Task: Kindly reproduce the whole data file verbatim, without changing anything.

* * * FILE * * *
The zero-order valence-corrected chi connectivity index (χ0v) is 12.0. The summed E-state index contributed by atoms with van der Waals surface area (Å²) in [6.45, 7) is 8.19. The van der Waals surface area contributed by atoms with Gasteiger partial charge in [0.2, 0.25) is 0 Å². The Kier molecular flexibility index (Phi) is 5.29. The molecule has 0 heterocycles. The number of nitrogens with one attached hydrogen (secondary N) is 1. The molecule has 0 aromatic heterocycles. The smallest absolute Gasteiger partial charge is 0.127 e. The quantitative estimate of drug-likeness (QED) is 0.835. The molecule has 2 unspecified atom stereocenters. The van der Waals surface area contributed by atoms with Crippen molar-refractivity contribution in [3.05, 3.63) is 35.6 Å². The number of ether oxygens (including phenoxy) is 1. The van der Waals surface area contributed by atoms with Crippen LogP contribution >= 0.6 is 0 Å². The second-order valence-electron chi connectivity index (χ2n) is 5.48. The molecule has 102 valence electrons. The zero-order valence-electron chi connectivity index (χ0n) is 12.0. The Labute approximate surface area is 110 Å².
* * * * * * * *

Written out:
The zero-order valence-corrected chi connectivity index (χ0v) is 12.0. The summed E-state index contributed by atoms with van der Waals surface area (Å²) in [6.45, 7) is 8.19. The van der Waals surface area contributed by atoms with Gasteiger partial charge in [0.2, 0.25) is 0 Å². The Kier molecular flexibility index (Phi) is 5.29. The molecule has 0 heterocycles. The number of nitrogens with one attached hydrogen (secondary N) is 1. The molecule has 0 aromatic heterocycles. The smallest absolute Gasteiger partial charge is 0.127 e. The quantitative estimate of drug-likeness (QED) is 0.835. The molecule has 2 unspecified atom stereocenters. The van der Waals surface area contributed by atoms with Crippen molar-refractivity contribution in [3.05, 3.63) is 35.6 Å². The number of ether oxygens (including phenoxy) is 1. The van der Waals surface area contributed by atoms with Crippen LogP contribution >= 0.6 is 0 Å². The second-order valence-electron chi connectivity index (χ2n) is 5.48. The molecule has 102 valence electrons. The zero-order valence-electron chi connectivity index (χ0n) is 12.0. The Labute approximate surface area is 110 Å².